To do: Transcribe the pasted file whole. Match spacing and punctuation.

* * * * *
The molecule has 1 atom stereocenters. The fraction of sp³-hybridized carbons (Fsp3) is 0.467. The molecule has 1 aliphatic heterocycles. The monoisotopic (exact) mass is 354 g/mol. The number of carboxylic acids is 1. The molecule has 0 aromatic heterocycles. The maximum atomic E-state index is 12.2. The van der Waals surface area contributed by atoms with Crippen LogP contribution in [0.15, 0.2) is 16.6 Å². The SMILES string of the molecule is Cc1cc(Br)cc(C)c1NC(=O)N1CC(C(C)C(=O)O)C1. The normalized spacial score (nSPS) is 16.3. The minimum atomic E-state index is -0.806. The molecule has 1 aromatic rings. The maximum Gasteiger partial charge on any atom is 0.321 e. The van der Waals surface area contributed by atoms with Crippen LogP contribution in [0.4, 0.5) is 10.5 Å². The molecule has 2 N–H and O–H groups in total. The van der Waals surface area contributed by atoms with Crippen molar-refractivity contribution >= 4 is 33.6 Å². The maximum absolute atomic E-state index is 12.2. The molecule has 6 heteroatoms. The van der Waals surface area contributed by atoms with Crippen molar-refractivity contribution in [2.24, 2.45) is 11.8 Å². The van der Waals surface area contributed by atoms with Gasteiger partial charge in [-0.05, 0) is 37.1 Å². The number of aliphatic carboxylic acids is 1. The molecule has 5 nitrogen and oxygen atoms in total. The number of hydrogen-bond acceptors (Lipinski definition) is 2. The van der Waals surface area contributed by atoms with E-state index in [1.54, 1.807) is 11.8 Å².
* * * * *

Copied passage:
The molecule has 1 atom stereocenters. The fraction of sp³-hybridized carbons (Fsp3) is 0.467. The molecule has 1 aliphatic heterocycles. The monoisotopic (exact) mass is 354 g/mol. The number of carboxylic acids is 1. The molecule has 0 aromatic heterocycles. The maximum atomic E-state index is 12.2. The van der Waals surface area contributed by atoms with Crippen LogP contribution in [0.15, 0.2) is 16.6 Å². The SMILES string of the molecule is Cc1cc(Br)cc(C)c1NC(=O)N1CC(C(C)C(=O)O)C1. The normalized spacial score (nSPS) is 16.3. The minimum atomic E-state index is -0.806. The molecule has 1 aromatic rings. The maximum Gasteiger partial charge on any atom is 0.321 e. The van der Waals surface area contributed by atoms with Crippen LogP contribution in [0.4, 0.5) is 10.5 Å². The molecule has 2 N–H and O–H groups in total. The van der Waals surface area contributed by atoms with Crippen molar-refractivity contribution >= 4 is 33.6 Å². The maximum absolute atomic E-state index is 12.2. The molecule has 6 heteroatoms. The van der Waals surface area contributed by atoms with Crippen molar-refractivity contribution in [2.24, 2.45) is 11.8 Å². The van der Waals surface area contributed by atoms with Gasteiger partial charge in [-0.05, 0) is 37.1 Å². The number of aliphatic carboxylic acids is 1. The molecule has 5 nitrogen and oxygen atoms in total. The number of hydrogen-bond acceptors (Lipinski definition) is 2. The van der Waals surface area contributed by atoms with E-state index in [1.54, 1.807) is 11.8 Å².